Arsène Lupin was the creation of the prolific French writer Maurice Leblanc (1864-1941), the character being an aristocratic gentleman thief, rogue, adventurer and anti-hero sufficiently popular to feature in well over a dozen films and television series inspired by Leblanc's original 20 novels. (There were also five sequels by the writing team of Pierre Boileau and Thomas Narcejac, the talent behind Les Diaboliques and Vertigo.)
The latest film comes courtesy of French filmmaker Jean-Paul Salomé, whose previous feature was an updated version of Belphégor - Le fantôme du Louvre, taken from the fantasy adventure novel by Leblanc's contemporary Arthur Bernède (1971-1937). Where that film had a score by French composer Bruno Coulais, this time musical duties have fallen to England's Debbie Wiseman, who has excelled herself given her first opportunity to write a really large scale blockbuster scale romantic action score.
Wiseman has always had a fine facility for melody, and this does not desert her here. The result is a thrilling 70 minute powerhouse of Gothic adventure scoring for chorus and orchestra (expert brass and percussion writing to the for) which, like the film itself, and indeed like the recent Sky Captain and the World of Tomorrow scored by Edward Shearmur, pays homage to film music's past while retaining a modern sensibility.
The album opens with a song, co-written by Wiseman and performed by the enigmatically named 'M' Mathieu Chedid which is something along the lines of a retro homage to Francois Lai's 1970's retro homages to 1930's French song, complete with modern-ish production including electric guitar. Presumably this plays over the end titles of the film, and while apparently out of keeping with the period of the film is rather more palatable than most current movie songs.
Then the score begins, and as it unfolds two things rapidly become apparent. First that it benefits greatly from the first class performances of an orchestra as august as the Royal Philharmonic – Wiseman now works with the orchestra regularly and indeed gives concerts of her music with the RPO. Second, where much current blockbuster film music is all too generic, here is music with real personality; it can not be a coincidence that Wiseman orchestrated and conducted her music herself, where so many film scores are produced in such desperate haste whole armies of orchestrators are employed, giving the end result something of a homogenous sound regardless of the composer.
No such problems here, as Wiseman delivers a very large scale score rich in themes from high adventure to all out Gothic fury and tender fairytale romance; away from the action 'The Mask of Prince Sernine' is a charming fantasy affair and 'The Ballroom' is an expert waltz pastiche. One might on occasion wonder what music the film was originally temp tracked with, as similarities to the thunderous propulsive creation sequence music from Patrick Doyle's score for Kenneth Branagh's Mary Shelley's Frankenstein can be discerned in a cue such as 'Arsene et Beaumagnan', magisterially swirling strings akin to Elliot Goldenthall's Alien3 make an appearance on occasion, or we are swept along with an dynamism owning just a little to Danny Elfman's Batman or Adrian Johnson's Shackleton. There are also suggestions of John Barry's 'Capsule in Space' from You Only Live Twice in 'Le Grand Café' and the lonely trumpet of Nino Rota's The Godfather waltz in the opening of 'Goodbye Mother' and 'The Blue Lupin'. But whether the result of temp tracking, or homages, conscious or not, these elements simply add to the rich mix of a score which is not in any case seeking to break barriers, but cast an affectionate eye on the glory days of pulp adventure cinema. Hence we are treated to the exotic use of cimbalom, always effective for evoking espionage since the days of Barry's The IPCRESS File, in both suspense and blistering action modes – 'The Theft of the Crucifix' is a set-piece of rare ferocity which remains musically coherent and compelling throughout.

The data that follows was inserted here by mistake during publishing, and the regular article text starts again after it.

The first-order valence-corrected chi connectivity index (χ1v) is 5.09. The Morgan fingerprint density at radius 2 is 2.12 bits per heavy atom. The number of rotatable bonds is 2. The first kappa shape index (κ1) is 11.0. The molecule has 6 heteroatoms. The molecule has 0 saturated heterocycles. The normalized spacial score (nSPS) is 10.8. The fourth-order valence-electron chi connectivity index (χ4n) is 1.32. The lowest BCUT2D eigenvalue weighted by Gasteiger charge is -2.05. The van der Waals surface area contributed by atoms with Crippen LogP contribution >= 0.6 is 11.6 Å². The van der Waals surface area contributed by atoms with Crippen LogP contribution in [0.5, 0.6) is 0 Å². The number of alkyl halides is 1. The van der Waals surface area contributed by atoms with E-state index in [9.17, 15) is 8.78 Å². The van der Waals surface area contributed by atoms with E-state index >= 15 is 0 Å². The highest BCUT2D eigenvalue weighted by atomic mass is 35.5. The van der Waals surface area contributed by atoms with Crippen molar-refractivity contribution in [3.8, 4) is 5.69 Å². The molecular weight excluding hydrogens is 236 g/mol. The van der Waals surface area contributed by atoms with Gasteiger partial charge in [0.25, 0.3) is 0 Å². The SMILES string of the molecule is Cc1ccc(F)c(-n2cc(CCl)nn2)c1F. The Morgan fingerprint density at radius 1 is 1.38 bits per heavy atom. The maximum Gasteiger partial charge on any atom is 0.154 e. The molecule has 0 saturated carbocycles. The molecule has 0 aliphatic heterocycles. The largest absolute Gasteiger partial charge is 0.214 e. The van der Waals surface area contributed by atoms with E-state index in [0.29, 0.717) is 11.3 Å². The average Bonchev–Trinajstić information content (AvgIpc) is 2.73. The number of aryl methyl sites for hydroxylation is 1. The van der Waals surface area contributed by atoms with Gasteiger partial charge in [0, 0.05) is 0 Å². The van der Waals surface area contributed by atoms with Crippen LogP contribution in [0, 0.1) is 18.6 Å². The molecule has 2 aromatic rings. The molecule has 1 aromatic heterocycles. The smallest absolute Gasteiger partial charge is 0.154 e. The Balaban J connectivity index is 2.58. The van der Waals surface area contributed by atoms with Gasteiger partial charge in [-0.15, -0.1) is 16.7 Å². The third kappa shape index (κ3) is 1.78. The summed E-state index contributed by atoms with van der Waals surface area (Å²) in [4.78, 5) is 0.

I could describe the disc track by track, or save you time by saying the entire album is almost an embarrassment of elegant riches with every cue revealing fresh, boldly conceived musical delights. The melodic sensibility which gave us My Uncle Silas, Wilde, Tom's Midnight Garden, Haunted and many more is still here, but now is coupled with a new sense of scale, grandeur and confidence which demonstrates the very impressive range and invention of Wiseman's compositional talent.
If it were not already clear (with superb work ranging from Wilde to Warriors and most points between), this disc should make it amply so that Wiseman is one of the finest, most versatile, melodically and technically accomplished film composers currently working. Whether or not this is her best score or not will have to wait until the film is available for viewing in the UK, but it has certainly resulted in her most enthralling score album to-date, the sort of sweeping epic romantic action writing which will surely win over converts who might have found previous scores from the composer too small or intimate for their liking. There may not be the artistic seriousness of Warriors here, but that is hardly the point, as a listening experience the disc gives the greatest pleasure of any Wiseman score release to date. Not only that, but half-way through November it is easily among the best of the couple of hundred new albums I've heard so far in 2004.